NBA begins its second season this weekend

Five teams still in the hunt for three playoff spots

SOECharlesHallmansquareThree Black coaches are assured to coach their teams later this week as the NBA playoffs begin: Jason Kidd (Milwaukee), Doc Rivers (Los Angeles Clippers) and Dwane Casey (Toronto).

“No matter what our record says, we got to have a defensive approach and identity, and focus each and every night,” stated Casey, whose Raptors won the Atlantic Division for the second consecutive season and will play Milwaukee Washington in the first round.

Dwane Casey
Dwane Casey

Casey became Toronto coach in 2011 just days after he helped Dallas to the 2011 NBA championship as an assistant coach. In 19 of the past 20 NBA seasons he has been a head coach (Minnesota 2005-07, fired though the Wolves were in playoff contention with a .500 record at the time), associate head coach (Seattle, 2000-05), and assistant coach (a total of 14 seasons for Seattle and Dallas).

He’s mostly known for his defensive acumen — Casey was in charge of the Mavericks’ defense that was ranked top 10 in the league in lowest points allowed, and the Raptors last season finished 6th in points allowed and 10th in opponent field goal percentage. Nevertheless, “I’m a basketball coach,” he quickly pointed out.

“People say we couldn’t coach offense. [Toronto averages over 104 points a game.] They say we couldn’t coach defense. [Casey took over a Toronto club ranked near the bottom in virtually every defensive category, changed the culture, and finished as the NBA’s season leader for greatest defensive improvement in 2011-12.] I want balance. I want both sides to be balanced, because that is conducive to winning.”

At press time, with the regular season ending on Wednesday, three playoff spots still were available and five teams still in the hunt.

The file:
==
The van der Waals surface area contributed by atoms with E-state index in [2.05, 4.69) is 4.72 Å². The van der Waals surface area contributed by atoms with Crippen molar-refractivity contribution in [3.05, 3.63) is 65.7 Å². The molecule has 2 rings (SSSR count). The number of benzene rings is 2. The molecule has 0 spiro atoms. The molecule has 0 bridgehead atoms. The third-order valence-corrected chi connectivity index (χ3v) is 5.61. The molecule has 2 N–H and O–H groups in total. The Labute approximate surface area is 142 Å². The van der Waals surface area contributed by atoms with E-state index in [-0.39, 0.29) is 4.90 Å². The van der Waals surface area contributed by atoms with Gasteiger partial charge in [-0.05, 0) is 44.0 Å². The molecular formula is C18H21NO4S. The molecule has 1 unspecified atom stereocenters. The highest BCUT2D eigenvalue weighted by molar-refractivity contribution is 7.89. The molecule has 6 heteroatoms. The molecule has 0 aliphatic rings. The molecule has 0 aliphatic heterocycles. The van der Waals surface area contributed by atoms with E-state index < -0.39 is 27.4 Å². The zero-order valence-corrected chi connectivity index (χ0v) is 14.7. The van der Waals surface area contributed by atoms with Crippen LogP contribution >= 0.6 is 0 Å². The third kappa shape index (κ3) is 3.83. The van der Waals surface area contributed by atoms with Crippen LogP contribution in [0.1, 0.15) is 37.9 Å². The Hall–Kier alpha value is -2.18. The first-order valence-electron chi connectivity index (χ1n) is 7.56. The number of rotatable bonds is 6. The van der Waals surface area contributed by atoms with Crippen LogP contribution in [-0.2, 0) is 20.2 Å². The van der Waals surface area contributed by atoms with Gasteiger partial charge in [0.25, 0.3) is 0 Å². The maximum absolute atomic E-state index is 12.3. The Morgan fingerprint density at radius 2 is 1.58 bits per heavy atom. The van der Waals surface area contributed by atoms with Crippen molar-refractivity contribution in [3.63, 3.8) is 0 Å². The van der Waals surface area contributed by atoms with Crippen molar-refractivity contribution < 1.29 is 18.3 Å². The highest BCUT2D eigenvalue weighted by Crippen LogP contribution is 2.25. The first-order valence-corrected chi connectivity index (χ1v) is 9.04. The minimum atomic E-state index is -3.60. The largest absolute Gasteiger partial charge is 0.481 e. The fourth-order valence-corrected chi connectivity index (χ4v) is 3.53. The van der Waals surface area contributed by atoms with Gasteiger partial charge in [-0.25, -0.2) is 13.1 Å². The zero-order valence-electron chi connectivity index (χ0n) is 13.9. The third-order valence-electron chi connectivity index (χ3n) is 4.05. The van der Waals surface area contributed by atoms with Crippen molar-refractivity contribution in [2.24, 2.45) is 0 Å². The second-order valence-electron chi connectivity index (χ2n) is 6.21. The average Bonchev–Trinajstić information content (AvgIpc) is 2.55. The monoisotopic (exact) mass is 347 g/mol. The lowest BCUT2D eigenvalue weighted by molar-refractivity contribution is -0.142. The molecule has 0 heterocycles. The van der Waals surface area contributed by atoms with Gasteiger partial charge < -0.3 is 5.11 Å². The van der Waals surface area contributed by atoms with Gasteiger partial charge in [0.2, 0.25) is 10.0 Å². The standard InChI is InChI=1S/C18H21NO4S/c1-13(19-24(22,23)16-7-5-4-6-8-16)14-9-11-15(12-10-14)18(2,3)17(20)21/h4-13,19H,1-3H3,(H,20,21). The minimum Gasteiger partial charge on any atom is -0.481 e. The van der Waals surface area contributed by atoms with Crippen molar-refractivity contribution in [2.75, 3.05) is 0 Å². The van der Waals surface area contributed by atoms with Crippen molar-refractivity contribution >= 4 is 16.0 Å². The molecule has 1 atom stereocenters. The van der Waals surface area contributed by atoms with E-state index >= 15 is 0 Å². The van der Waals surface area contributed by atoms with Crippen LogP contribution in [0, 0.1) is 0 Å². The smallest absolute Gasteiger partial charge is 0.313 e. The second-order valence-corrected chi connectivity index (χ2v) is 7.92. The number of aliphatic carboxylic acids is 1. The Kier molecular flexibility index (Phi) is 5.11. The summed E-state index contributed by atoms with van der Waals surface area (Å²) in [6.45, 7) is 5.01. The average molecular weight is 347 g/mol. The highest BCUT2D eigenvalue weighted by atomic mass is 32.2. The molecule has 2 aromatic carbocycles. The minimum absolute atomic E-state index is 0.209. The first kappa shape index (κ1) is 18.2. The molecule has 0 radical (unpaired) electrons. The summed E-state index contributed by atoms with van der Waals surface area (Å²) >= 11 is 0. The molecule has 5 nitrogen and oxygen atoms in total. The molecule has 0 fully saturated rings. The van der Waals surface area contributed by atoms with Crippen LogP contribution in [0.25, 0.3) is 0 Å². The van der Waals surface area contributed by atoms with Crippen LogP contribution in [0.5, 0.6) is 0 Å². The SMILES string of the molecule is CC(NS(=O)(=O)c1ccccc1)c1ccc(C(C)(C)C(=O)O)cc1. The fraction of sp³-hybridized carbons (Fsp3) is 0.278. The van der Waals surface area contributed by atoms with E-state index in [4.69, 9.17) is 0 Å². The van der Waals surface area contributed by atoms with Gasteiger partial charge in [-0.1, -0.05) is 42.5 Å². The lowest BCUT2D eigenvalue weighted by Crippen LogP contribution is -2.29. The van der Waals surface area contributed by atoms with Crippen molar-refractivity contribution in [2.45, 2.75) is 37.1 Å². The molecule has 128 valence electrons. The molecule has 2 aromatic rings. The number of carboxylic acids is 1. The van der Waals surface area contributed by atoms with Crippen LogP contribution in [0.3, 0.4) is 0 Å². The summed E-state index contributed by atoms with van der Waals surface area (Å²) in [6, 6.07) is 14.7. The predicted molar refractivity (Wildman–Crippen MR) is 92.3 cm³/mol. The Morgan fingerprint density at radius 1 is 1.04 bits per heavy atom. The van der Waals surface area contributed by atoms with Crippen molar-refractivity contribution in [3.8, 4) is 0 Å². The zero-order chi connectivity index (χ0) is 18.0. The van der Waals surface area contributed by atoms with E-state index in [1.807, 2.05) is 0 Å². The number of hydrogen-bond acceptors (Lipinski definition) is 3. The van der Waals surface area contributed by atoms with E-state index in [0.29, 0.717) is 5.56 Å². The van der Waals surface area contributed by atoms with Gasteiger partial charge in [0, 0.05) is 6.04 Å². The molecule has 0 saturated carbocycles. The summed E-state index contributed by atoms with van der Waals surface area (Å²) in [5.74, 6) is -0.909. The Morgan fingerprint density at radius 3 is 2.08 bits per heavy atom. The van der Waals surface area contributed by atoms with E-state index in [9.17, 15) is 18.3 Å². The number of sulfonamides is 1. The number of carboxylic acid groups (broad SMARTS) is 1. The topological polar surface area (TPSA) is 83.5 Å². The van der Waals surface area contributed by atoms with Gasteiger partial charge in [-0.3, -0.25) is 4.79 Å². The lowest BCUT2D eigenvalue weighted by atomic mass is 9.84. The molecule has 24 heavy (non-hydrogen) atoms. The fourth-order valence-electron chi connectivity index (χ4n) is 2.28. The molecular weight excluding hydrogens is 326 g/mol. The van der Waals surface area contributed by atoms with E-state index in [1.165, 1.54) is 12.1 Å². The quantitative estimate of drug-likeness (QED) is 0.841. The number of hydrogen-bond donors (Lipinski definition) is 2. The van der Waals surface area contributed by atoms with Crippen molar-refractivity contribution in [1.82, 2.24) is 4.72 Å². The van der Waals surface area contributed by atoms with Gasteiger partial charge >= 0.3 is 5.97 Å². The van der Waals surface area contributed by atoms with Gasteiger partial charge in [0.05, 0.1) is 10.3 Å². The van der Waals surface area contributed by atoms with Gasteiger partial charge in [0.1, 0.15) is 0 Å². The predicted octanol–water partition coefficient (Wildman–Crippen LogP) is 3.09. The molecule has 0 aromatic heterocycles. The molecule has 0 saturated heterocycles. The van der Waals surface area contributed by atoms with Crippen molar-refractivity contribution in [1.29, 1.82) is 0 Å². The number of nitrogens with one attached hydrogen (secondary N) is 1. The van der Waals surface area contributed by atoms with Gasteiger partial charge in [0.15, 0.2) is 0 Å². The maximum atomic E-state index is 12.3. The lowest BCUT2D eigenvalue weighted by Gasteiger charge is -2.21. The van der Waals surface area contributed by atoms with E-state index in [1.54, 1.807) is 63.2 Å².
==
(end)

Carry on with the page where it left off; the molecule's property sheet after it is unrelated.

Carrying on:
New Orleans, who’s vying for the eighth and final spot in the Western Conference, were scheduled to play San Antonio Wednesday, and Oklahoma City is scheduled to play Minnesota Wednesday. If both the Pelicans and the Thunder are still tied, New Orleans wins the tiebreaker because of their 3-1 season record against OKC.

“We get to play the [defending] champs on our home floor,” noted New Orleans Coach Monty Williams after his team’s win Monday at Minnesota. If successful, Williams will be the fourth Black coach to guide his club to this year’s post-season.

He was named the club’s head coach in 2010 after five previous seasons as an assistant coach for Portland. He also was on the San Antonio coaching staff as an intern when the Spurs won the 2005 NBA crown.

“The last month and a half for us have been like a playoff,” he told reporters Monday night. “Two weeks ago, we were three games out and everybody had counted us out.”

A former first-round pick (New York, 1994), Williams played nine seasons with five clubs before chronic knee problems forced him to retire from playing in 2003. “I played for Pat Riley and sat next to Patrick Ewing, Derek Harper, Charles Oakley and Herb Williams,” recalled Williams. “If you messed up, you got cussed out and taken out of the game.

“I went on after that and played with Avery Johnson and David Robinson — the same thing happened but a different language. My second year coaching and I’m with Pop [San Antonio Coach Gregg Popovich], and we won a championship.

“You try to give your guys some of that,” said Williams. But when asked if he can rely on that experience, especially in sharing it with his players, the coach told the MSR, “I think it does help, but I am not playing. All I can do is help the guys as best I can as a coach to prepare and put them through the paces.”

Finally, the NBA’s second season begins this weekend, and all records and seeding has little bearing on the final result. “Anybody can beat anybody in this league,” concluded Casey.

Charles Hallman welcomes reader responses to challman@spokesman-recorder.com.

 

Edited 4/16/2015 10:30 am